Tuesday, September 22, 2015

The Other Refugee Crisis

By France François (originally for Ebony)

Yanique’s Dominican neighbors, the same people she had lived and worked side by side with for decades, pounded on her door in the middle of the night chanting violent demands for her to leave the country. Pregnant and terrified, Yanique grabbed all that she could carry as she ran out of the back door. She left town in the dead of the night, hidden in the back of a pickup truck. The following morning, she found herself standing amidst a dusty camp made up of makeshift tents cobbled together with tarp, plastic and tin. When all that she had lost suddenly hit her, she dissolved into a panic attack. Her twins were delivered stillborn three days later.

Militarized police & new army trained as protests grow in Haiti

Mounting protests against sham elections and corruption, newly trained paramilitary police units and the upcoming deployment of a new military force trained in Ecuador. Listen to the recent radio interview with Haiti Information Project's Kevin Pina.

Monday, September 21, 2015

Op-Ed: Thoughts on the Refugee Crisis on the Dominican-Haitian Border

John A. Carroll, MD --  HaitiHearts

As most of us know nothing is as simple as it seems. Everything is not
usually black or white. There is some gray and maybe even some blue.

But I want to be clear.  There is a huge “human rights violation” occurring
on the Haitian-Dominican border right now. People I have visited in the
camps just outside of Anse-a-Pitres are being treated like animals.  Many
of these folks have told me that no one cares about them. And they are
right. They are being treated like animals.

Their essential rights to protection, food, water, and medical care are not
being upheld. They are held captive to their daily need to survive and they
are not viable members of any society except their camp society where they
exist day-to-day.

This is all a man-made disaster and has been created on both sides of the
Haitian-Dominican border. Both Dominican and Haitian authorities are guilty
of these human rights violations.  And the deaths and the misery of the
people imprisoned in these camps are on their shoulders.

Thursday, September 10, 2015

Anatomy of an Electoral Coup

Marred by outright fraud, massive voter suppression in the form of intimidation, and violence, the August 9th Haitian legislative election was rejected by the people of Haiti. Yet, in a cynical re-write of history, the OAS, United States, and European Union put their stamp of approval on the election as a “step forward” for democracy.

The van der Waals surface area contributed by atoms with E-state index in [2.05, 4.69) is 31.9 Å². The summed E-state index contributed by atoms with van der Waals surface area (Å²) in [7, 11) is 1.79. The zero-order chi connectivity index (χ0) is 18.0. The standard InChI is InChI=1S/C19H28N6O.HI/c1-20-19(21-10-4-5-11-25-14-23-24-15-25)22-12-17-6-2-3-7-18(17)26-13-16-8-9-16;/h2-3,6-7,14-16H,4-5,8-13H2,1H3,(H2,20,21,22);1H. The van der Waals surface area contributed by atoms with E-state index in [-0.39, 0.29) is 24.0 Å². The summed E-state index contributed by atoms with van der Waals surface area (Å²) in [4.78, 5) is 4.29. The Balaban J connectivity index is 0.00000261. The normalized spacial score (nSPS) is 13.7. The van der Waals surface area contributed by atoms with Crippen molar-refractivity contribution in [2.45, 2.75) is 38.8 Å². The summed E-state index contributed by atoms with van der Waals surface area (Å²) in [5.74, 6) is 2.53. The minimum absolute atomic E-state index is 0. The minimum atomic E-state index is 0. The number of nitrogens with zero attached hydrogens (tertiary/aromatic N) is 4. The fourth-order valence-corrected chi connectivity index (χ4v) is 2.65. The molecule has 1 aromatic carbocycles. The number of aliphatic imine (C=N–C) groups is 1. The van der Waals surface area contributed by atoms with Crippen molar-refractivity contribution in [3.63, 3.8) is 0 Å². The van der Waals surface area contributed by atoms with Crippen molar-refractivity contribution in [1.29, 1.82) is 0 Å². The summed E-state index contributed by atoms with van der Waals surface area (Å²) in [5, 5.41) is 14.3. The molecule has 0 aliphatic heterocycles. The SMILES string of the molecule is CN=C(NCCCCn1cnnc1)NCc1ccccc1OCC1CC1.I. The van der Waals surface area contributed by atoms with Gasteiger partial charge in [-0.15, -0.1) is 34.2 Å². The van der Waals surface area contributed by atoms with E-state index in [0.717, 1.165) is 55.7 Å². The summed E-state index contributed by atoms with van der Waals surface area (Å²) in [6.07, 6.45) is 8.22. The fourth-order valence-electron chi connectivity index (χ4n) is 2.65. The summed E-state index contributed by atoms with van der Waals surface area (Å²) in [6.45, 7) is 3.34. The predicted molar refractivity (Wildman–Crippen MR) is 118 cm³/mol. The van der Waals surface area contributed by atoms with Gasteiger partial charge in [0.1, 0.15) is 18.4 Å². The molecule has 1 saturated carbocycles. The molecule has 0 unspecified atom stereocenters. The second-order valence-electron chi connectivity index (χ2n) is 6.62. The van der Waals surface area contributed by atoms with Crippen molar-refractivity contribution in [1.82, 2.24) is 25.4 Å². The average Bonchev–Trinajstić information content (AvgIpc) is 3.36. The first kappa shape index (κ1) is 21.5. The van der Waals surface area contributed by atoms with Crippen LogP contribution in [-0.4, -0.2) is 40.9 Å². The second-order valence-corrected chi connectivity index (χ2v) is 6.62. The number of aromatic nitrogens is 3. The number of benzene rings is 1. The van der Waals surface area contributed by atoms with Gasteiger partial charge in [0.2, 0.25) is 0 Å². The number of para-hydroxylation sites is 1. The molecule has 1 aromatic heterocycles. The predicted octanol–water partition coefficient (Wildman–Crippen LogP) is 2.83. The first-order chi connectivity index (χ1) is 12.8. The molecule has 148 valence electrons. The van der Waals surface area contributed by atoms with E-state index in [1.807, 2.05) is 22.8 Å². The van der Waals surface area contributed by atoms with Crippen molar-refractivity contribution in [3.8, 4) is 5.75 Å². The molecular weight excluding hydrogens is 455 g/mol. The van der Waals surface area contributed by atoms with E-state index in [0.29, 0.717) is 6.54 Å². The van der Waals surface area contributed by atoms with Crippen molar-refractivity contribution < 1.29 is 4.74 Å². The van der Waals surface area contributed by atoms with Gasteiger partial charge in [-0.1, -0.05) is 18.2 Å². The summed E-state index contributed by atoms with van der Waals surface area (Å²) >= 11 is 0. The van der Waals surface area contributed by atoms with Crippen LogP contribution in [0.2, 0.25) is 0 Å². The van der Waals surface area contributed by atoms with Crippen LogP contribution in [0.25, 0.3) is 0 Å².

As usual, the Haitian people resist. They insist on their right to fair elections. Angry protests across Haiti demand that the August 9th election be annulled.  Haiti Action Committee fully supports this demand.
Fanmi Lavalas, the party of former president Jean-Bertrand Aristide, immediately declared the sham election “an electoral coup,” calling for its annulment, and demanded that a commission be convened to investigate. Other political parties soon joined this call. Many candidates throughout the country have formed “candidates’ collectives” to defend the Haitian people’s right to free and fair elections. 
Below are some examples of the nation-wide pattern of disruption, voter suppression and terror that occurred during this sham election. 

Wednesday, September 9, 2015

Fraud, Violence, and Protests Cloud Results of Haitian Election

by Jake Johnston - source: CEPR  

On August 9, in the impoverished Cité Soleil neighborhood of Port-au-Prince, a man in plainclothes carrying an automatic weapon casually got into a crowded SUV and left the premises one of Haiti's largest voting centers. It wasn't yet noon on election day. Inside the center's gate, three Haitian National Police officers sat in the shade. All 51 voting booths had been destroyed. Thousands of ballots littered the courtyard. 

All across the country, the vote was held amid a climate of chaos and tension. In Chansolme, in Haiti's rural northwest, a polling place supervisor was forced to hide under a bed for hours after being threatened by armed bandits who needed his signature to officially endorse completed ballots that they had provided. In Nippes, another supervisor was held at gunpoint and forced to sign a document canceling the election for an entire voting center. In the commune of Desdunes in the Artibonite, all five voting centers were shut down by midday. 

Tuesday, September 8, 2015

“A Political Coup” – Interview with Youseline Augustin Bell, Cap-Haïtien

By: Sokari Ekine - http://propagandapress.org
Mdm Youseline Augustin Bell is an educator, psychologist, and attorney. In 1995 together with her husband Bell Angelot they opened the College Bell Angelot in Cap-Haïtien  which presently has 1,000 K-12 students. A well known human rights activist and a member of Fanmi Lavalas, Mdm Bell successfully ran for Senator of Haiti Nord in the 2000 elections.
For the past 11 years, Fanmi Lavalas have been prevented from participating in Haiti’s elections, so it was with great hope that Augustin Bell chose once again to run for Senator of Haiti Nord. However as she explains, the legislative elections of 9th August, 2015 were marred by excessive levels of fraud and violence committed in the main, by three parties: President Martelly’s PHTK; presidential candidate, Steeve Khawly’s Bouclier party with close links to Martelly; and  Vérité* which is backed by former President René Préval  In her words, there was a ‘political coup’.

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